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Dr. ITs Tech Solutions with Moving Away From Paper Charts

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Dear Dr. IT,

OK I give up! I am a purist sailing with paper charts; this is how I learned and what I know, and what I want to know. Two years ago I purchased my first GPS, a simple hand held unit, this was a major step but complicated my life greatly. More and more it seems I can hardly find paper charts in stores, or not the ones I want, without ordering and waiting. Besides the GPS, my only other electronics on board is a small laptop. Without spending a bunch of money what are my options for SIMPLE electronic charting. Remember I am not electronic literate, and am on a very tight budget, free would be good.

– From Lester Taupin S/V Southern Cross (via email)

Lester, the world of digital charting is an ever expanding and ever changing technology field that many large companies are reaping profits from. In one way or another all of their programs repackage chart data that is generally available in the public domain or was paid for by tax-payers ages ago. This simple fact has always made me a skeptic of paying big dollars for a PC based charting program or chart plotter.

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Knowing you are not an electronics wizard, and want to keep things simple and cheap, drives me to a couple of solutions that meet your criteria. Both are easy to setup and can be implemented for free or nearly free since you already have a GPS. Second, knowing you already own a laptop and are on a budget I will stick with PC based solutions that will not require you purchase or install more electronics on your boat.

Before we get into the solutions for charting, let’s take a quick look at the type of charts you want to be using electronically. In basic terms you have two choices ENC’s or RNC’s. Knowing you are a paper chart user and a fan of paper charts, I think you will select RNC’s.

RNC stands for Raster Navigation Charts, you can think of these as paper charts remade (scanned) to appear on your computer screen as it does in your hands, yes the chart appears nearly exactly as it does in paper.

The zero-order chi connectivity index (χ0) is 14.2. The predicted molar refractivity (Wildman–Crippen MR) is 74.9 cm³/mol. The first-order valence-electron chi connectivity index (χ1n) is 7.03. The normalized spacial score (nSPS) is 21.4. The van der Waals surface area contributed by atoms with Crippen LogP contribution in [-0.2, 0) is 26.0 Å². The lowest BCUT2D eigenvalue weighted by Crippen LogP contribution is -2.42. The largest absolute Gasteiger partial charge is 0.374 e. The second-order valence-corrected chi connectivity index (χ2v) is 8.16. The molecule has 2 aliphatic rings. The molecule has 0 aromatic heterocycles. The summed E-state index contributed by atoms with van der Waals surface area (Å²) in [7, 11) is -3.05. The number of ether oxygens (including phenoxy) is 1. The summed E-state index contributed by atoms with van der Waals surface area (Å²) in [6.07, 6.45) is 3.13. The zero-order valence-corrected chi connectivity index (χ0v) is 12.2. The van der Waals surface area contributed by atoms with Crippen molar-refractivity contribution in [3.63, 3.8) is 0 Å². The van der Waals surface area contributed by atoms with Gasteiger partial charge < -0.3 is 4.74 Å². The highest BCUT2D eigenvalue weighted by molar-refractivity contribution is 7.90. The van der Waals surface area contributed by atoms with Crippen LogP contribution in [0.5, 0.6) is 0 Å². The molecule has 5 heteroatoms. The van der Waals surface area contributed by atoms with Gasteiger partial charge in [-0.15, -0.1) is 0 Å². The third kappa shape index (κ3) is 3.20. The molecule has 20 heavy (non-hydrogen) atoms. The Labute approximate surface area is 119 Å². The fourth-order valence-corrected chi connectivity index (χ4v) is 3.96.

ENC stands for Electronic Navigation Chart. With this type of chart only ‘data’ is stored on the computer that describes the chart, the chart on the screen is rendered real time by the computer using the data in the system for the chart area. These charts do not look or appear like the traditional charts you are using but offer many benefits in actual use.

The first solution I think you would like is an application called openCPN, or Open Captain. This is an open source software project released under the GPL structure, it is free to download, install, and use. According to the developers, the goal of the software is to create a concise chart plotter and navigational software for use underway or as a planning tool. What I really appreciate about the project is the fact that the software developers are active sailors who know the real world problems users will face with the software.

This project is very active at the moment; the newest release of openCPN was published during June 2010 with development ongoing. I have used the software with raster charts and was happy with the performance especially knowing the price. The project can be found online at opencpn.org – install the program and give it a test drive; at free the price is right. An alternative project can be found by Googling ‘SeaClear gps software’. This is also free but the project seems to be falling behind the openCPN standard.

After installing your program of choice you are going to need charts. There are plenty of resources for free charts around the internet, but pay attention to the age of the charts you download for use. The NOAA offers a large selection of both RNC and ENC charts at www.charts.noaa.gov, these charts can be downloaded for free but coverage is limited to US waters and selected other areas including parts of the South Pacific and the Caribbean.

Lester, this will have you up and running quickly and cheaply. If you need more help drop me an email at the address below.

GOT PROBLEMS? – send your questions to dnorlund@dustinnorlund.com

Dustin Norlund has lived aboard his Hylas 49 sailing extensively in the Caribbean and Central America. His professional career started in mechanical engineering and airline operations. Dustin is now the owner of Latitude 18 Marine Electric based in St. Maarten. Info: www.lat18marine.com or email Dustin: dnorlund@dustinnorlund.com

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So Caribbean you can almost taste the rum...

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